Statements 12 and 30: Is the future fixed?

17% of the people who have completed this activity have this tension in their beliefs.

You agreed that:
Having made a choice, it is always possible that one might have chosen otherwise
And also that:
The future is fixed, how one's life unfolds is a matter of destiny

Statements 14 and 25: How do we judge art?

32% of the people who have completed this activity have this tension in their beliefs.

You agreed that:
Judgements about works of art are purely matters of taste
And also that:
Michaelangelo is indubitably one of history's finest artists

Statements 16 and 21: What should be legal?

37% of the people who have completed this activity have this tension in their beliefs.

You agreed that:
The government should not permit the sale of treatments which have not been tested for efficacy and safety
And also that:
Alternative and complementary medicine is as valuable as mainstream medicine

Post self-deleted by Forest Breeze.

Mount Seymour wrote:There appears to be a problem with the security certificate of the forum software (freeflarum), so your browser may display a warning if you try to access our forum. There's nothing wrong with the site though -- if you're using Chrome you can click on "Advanced" and proceed past the warning. Hopefully the issue will be resolved soon.

"You cannot visit forest.freeflarum.com right now because the website uses HSTS. Network errors and attacks are usually temporary, so this page will probably work later." Oh well, "probably work later" is probably reassuring.
EDIT: It is back up!

So, fun thing happened today.

Teaching my 3 and 6 year old about comparatives and superlatives as we walk through the park. We develop a game where we each take a turn saying an adjective, the next one says the comparative, then the next one says the superlative.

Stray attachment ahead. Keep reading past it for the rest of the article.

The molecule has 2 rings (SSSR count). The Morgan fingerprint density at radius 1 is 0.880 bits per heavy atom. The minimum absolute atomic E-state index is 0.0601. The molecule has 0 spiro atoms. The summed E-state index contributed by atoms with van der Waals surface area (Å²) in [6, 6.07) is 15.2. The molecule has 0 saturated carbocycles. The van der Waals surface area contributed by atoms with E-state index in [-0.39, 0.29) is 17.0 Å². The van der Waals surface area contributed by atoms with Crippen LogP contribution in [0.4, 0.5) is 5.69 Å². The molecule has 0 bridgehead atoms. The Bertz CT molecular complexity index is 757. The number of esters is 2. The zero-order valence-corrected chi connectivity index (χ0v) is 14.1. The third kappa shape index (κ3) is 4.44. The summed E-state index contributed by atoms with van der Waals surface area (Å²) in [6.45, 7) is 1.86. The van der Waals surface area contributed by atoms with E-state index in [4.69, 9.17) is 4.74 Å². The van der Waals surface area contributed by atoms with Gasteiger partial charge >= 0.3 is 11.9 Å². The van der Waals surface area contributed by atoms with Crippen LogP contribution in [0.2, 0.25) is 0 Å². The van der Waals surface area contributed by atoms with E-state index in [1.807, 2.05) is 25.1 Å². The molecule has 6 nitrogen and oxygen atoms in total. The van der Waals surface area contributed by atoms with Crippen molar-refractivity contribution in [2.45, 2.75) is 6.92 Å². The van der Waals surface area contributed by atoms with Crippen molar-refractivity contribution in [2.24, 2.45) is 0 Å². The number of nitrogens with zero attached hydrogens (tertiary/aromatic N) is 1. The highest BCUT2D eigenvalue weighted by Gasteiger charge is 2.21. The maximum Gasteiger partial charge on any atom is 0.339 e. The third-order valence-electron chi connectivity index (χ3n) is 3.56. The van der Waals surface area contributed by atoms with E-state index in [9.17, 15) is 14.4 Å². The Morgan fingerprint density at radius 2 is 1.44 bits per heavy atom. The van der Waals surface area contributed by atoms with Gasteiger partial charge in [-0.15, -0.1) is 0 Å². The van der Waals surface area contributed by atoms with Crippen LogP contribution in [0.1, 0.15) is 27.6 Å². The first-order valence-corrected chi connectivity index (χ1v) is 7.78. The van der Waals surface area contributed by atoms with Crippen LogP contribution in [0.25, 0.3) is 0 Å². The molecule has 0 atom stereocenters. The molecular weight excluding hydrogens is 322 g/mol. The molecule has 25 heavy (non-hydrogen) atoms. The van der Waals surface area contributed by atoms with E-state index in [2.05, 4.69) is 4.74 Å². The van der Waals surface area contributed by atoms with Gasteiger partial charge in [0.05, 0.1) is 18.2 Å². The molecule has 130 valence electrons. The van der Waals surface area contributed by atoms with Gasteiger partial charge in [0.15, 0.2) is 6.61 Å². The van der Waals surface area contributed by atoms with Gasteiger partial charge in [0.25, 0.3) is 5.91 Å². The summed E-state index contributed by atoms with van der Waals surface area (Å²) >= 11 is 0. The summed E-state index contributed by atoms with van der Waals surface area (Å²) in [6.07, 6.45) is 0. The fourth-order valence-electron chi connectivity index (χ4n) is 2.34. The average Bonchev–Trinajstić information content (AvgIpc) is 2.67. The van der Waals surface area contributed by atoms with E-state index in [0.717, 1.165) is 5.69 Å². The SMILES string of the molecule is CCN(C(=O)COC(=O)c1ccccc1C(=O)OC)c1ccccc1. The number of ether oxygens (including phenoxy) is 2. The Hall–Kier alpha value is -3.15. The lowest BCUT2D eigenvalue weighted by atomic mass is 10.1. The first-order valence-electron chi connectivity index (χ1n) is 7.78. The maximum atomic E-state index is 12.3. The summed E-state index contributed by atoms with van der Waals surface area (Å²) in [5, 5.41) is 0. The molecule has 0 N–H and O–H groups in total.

For example:

6 year old: I'm funny.
Me: I'm funnier.
3 year old: I'm the funniest.

Kept going for a while, till this happened:

3 year old: I'm broccoli.
6 year old: I'm brocclier.
Me: I'm broccliest.

Which is pretty funny to boys there age. We kept playing the game mostly seriously, but with the odd silly one thrown in. Till we pass a dog walker.

3 year old: I'm a dog!
6 year old (shouting): I'm a dogger!
My wife: I can't believe he just shouted that in the park.

((explanation for non-Brits: https://www.oxfordlearnersdictionaries.com/definition/english/dogger)

Candlewhisper Archive wrote:So, fun thing happened today.

Teaching my 3 and 6 year old about comparatives and superlatives as we walk through the park. We develop a game where we each take a turn saying an adjective, the next one says the comparative, then the next one says the superlative.

For example:

6 year old: I'm funny.
Me: I'm funnier.
3 year old: I'm the funniest.

Kept going for a while, till this happened:

3 year old: I'm broccoli.
6 year old: I'm brocclier.
Me: I'm broccliest.

Which is pretty funny to boys there age. We kept playing the game mostly seriously, but with the odd silly one thrown in. Till we pass a dog walker.

3 year old: I'm a dog!
6 year old (shouting): I'm a dogger!
My wife: I can't believe he just shouted that in the park.

((explanation for non-Brits: https://www.oxfordlearnersdictionaries.com/definition/english/dogger)

Dogs are just gross.

Feline Masters wrote:Dogs are just gross.

Agreed, that is why I always tax dog owners heavily to fund the building of an alabaster cat statue in that issue where dog poop is everywhere and people keep stepping in it.

Turbeaux wrote:Agreed, that is why I always tax dog owners heavily to fund the building of an alabaster cat statue in that issue where dog poop is everywhere and people keep stepping in it.

You couldn't worship us enough, so I'd suggest having more than one alabaster cat statue.